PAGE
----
ST. PAUL (AP) - "Parasitic flesh flies" sound pretty unpleasant, but Minnesotans may have them to thank for stopping a big outbreak of tent caterpillars this year.

Tent caterpillars hatch from cocoons in May and June to eat leaves from trees. In 2012, tent caterpillars defoliated 275,000 acres of trees in Minnesota. Last year they got 1.1 million acres. This year's hatch was expected to be worse.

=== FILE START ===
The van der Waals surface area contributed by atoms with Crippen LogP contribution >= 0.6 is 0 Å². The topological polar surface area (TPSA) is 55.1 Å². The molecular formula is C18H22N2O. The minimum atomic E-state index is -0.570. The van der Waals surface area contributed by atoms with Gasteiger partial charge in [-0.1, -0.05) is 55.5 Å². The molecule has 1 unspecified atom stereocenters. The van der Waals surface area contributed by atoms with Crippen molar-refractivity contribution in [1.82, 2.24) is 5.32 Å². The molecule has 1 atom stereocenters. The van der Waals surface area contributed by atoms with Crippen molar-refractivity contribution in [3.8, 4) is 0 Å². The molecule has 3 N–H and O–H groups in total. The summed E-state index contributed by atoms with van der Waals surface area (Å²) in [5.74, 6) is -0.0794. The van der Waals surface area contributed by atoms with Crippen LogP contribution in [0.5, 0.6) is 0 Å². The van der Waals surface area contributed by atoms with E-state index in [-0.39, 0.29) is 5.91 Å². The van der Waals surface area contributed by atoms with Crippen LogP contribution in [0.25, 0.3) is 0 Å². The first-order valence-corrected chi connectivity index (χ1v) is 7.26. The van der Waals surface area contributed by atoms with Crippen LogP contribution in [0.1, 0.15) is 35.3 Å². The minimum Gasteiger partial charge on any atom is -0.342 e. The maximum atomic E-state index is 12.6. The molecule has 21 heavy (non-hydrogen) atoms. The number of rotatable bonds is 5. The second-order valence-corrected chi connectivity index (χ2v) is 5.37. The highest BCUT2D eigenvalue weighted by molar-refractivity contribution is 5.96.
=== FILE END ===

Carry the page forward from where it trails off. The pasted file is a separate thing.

But parasitic flesh flies lay their eggs in the caterpillars' cocoons, then the young flies eat the caterpillars over the winter.

Department of Natural Resources officials say it's too early to know for sure, but it seems the tent caterpillar hatch has already peaked.

This year's hatch of tent caterpillars has been spotty and light so far.